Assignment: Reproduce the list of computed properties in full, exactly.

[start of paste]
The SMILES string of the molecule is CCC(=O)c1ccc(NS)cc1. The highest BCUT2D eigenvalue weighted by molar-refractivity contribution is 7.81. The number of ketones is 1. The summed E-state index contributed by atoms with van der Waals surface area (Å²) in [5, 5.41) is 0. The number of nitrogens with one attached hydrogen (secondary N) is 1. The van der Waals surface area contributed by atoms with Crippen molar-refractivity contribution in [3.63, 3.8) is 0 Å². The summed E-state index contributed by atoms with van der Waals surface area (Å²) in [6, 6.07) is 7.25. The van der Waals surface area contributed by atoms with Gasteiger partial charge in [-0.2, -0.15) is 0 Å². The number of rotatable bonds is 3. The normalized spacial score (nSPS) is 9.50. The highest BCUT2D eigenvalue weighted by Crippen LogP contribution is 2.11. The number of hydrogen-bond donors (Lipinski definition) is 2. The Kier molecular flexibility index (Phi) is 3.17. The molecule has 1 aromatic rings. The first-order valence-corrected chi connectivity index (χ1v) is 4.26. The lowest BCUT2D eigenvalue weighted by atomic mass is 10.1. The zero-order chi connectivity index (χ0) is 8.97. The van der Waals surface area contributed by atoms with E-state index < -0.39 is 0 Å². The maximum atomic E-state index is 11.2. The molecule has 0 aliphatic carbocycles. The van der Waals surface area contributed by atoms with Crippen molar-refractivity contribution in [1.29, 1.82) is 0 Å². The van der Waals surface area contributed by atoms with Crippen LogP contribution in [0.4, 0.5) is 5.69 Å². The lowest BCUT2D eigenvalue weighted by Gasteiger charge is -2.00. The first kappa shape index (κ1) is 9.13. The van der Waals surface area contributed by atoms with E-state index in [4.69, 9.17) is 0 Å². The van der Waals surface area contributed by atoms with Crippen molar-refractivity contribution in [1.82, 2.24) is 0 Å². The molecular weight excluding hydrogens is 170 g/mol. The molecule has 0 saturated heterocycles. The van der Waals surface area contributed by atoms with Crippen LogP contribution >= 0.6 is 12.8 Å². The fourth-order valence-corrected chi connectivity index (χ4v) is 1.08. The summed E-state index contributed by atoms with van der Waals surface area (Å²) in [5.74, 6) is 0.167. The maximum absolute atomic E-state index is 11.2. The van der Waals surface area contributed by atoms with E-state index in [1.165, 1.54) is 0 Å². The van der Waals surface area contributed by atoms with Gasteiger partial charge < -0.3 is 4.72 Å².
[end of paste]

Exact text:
The SMILES string of the molecule is CCC(=O)c1ccc(NS)cc1. The highest BCUT2D eigenvalue weighted by molar-refractivity contribution is 7.81. The number of ketones is 1. The summed E-state index contributed by atoms with van der Waals surface area (Å²) in [5, 5.41) is 0. The number of nitrogens with one attached hydrogen (secondary N) is 1. The van der Waals surface area contributed by atoms with Crippen molar-refractivity contribution in [3.63, 3.8) is 0 Å². The summed E-state index contributed by atoms with van der Waals surface area (Å²) in [6, 6.07) is 7.25. The van der Waals surface area contributed by atoms with Gasteiger partial charge in [-0.2, -0.15) is 0 Å². The number of rotatable bonds is 3. The normalized spacial score (nSPS) is 9.50. The highest BCUT2D eigenvalue weighted by Crippen LogP contribution is 2.11. The number of hydrogen-bond donors (Lipinski definition) is 2. The Kier molecular flexibility index (Phi) is 3.17. The molecule has 1 aromatic rings. The first-order valence-corrected chi connectivity index (χ1v) is 4.26. The lowest BCUT2D eigenvalue weighted by atomic mass is 10.1. The zero-order chi connectivity index (χ0) is 8.97. The van der Waals surface area contributed by atoms with E-state index < -0.39 is 0 Å². The maximum atomic E-state index is 11.2. The molecule has 0 aliphatic carbocycles. The van der Waals surface area contributed by atoms with Crippen molar-refractivity contribution in [1.29, 1.82) is 0 Å². The van der Waals surface area contributed by atoms with Crippen LogP contribution in [0.4, 0.5) is 5.69 Å². The lowest BCUT2D eigenvalue weighted by Gasteiger charge is -2.00. The first kappa shape index (κ1) is 9.13. The van der Waals surface area contributed by atoms with E-state index in [4.69, 9.17) is 0 Å². The van der Waals surface area contributed by atoms with Crippen molar-refractivity contribution in [1.82, 2.24) is 0 Å². The molecular weight excluding hydrogens is 170 g/mol. The molecule has 0 saturated heterocycles. The van der Waals surface area contributed by atoms with Crippen LogP contribution >= 0.6 is 12.8 Å². The fourth-order valence-corrected chi connectivity index (χ4v) is 1.08. The summed E-state index contributed by atoms with van der Waals surface area (Å²) in [5.74, 6) is 0.167. The maximum absolute atomic E-state index is 11.2. The van der Waals surface area contributed by atoms with E-state index in [1.165, 1.54) is 0 Å². The van der Waals surface area contributed by atoms with Gasteiger partial charge < -0.3 is 4.72 Å².